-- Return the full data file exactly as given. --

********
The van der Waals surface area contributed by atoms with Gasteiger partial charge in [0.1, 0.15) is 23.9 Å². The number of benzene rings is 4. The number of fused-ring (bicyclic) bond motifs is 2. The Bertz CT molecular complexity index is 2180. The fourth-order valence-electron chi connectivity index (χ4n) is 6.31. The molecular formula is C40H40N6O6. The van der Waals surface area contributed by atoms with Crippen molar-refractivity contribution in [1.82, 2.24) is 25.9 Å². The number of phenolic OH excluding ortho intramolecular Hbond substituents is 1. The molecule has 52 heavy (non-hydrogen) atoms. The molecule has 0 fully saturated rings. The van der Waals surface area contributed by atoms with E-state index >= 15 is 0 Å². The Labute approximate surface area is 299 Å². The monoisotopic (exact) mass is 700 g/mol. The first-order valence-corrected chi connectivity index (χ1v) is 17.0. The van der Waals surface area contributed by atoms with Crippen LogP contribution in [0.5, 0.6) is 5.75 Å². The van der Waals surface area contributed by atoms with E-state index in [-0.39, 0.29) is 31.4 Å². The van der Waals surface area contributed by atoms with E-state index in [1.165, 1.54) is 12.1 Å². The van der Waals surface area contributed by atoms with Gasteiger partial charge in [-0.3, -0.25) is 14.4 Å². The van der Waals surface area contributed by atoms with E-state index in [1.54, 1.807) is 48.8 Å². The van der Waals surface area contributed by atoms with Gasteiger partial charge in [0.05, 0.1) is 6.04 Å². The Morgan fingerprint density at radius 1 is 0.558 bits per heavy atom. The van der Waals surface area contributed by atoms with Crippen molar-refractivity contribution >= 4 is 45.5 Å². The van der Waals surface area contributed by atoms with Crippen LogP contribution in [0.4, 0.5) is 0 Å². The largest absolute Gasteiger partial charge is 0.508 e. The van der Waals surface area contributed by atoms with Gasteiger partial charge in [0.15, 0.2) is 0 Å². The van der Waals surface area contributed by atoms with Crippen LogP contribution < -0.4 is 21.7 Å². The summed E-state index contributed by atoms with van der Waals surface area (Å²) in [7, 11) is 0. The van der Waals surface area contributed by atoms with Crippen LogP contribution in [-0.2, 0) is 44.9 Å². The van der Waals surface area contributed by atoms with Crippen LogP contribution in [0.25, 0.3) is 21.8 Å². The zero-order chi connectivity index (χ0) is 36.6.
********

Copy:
The van der Waals surface area contributed by atoms with Gasteiger partial charge in [0.1, 0.15) is 23.9 Å². The number of benzene rings is 4. The number of fused-ring (bicyclic) bond motifs is 2. The Bertz CT molecular complexity index is 2180. The fourth-order valence-electron chi connectivity index (χ4n) is 6.31. The molecular formula is C40H40N6O6. The van der Waals surface area contributed by atoms with Crippen molar-refractivity contribution in [1.82, 2.24) is 25.9 Å². The number of phenolic OH excluding ortho intramolecular Hbond substituents is 1. The molecule has 52 heavy (non-hydrogen) atoms. The molecule has 0 fully saturated rings. The van der Waals surface area contributed by atoms with E-state index >= 15 is 0 Å². The Labute approximate surface area is 299 Å². The monoisotopic (exact) mass is 700 g/mol. The first-order valence-corrected chi connectivity index (χ1v) is 17.0. The van der Waals surface area contributed by atoms with Crippen LogP contribution in [0.5, 0.6) is 5.75 Å². The van der Waals surface area contributed by atoms with E-state index in [-0.39, 0.29) is 31.4 Å². The van der Waals surface area contributed by atoms with E-state index in [1.165, 1.54) is 12.1 Å². The van der Waals surface area contributed by atoms with Gasteiger partial charge in [-0.3, -0.25) is 14.4 Å². The van der Waals surface area contributed by atoms with E-state index in [1.54, 1.807) is 48.8 Å². The van der Waals surface area contributed by atoms with Gasteiger partial charge in [0.05, 0.1) is 6.04 Å². The Morgan fingerprint density at radius 1 is 0.558 bits per heavy atom. The van der Waals surface area contributed by atoms with Crippen molar-refractivity contribution >= 4 is 45.5 Å². The van der Waals surface area contributed by atoms with Crippen LogP contribution in [0.4, 0.5) is 0 Å². The largest absolute Gasteiger partial charge is 0.508 e. The van der Waals surface area contributed by atoms with Gasteiger partial charge in [0.15, 0.2) is 0 Å². The van der Waals surface area contributed by atoms with Crippen LogP contribution < -0.4 is 21.7 Å². The summed E-state index contributed by atoms with van der Waals surface area (Å²) in [7, 11) is 0. The van der Waals surface area contributed by atoms with Crippen LogP contribution in [-0.2, 0) is 44.9 Å². The van der Waals surface area contributed by atoms with Crippen LogP contribution in [0.25, 0.3) is 21.8 Å². The zero-order chi connectivity index (χ0) is 36.6.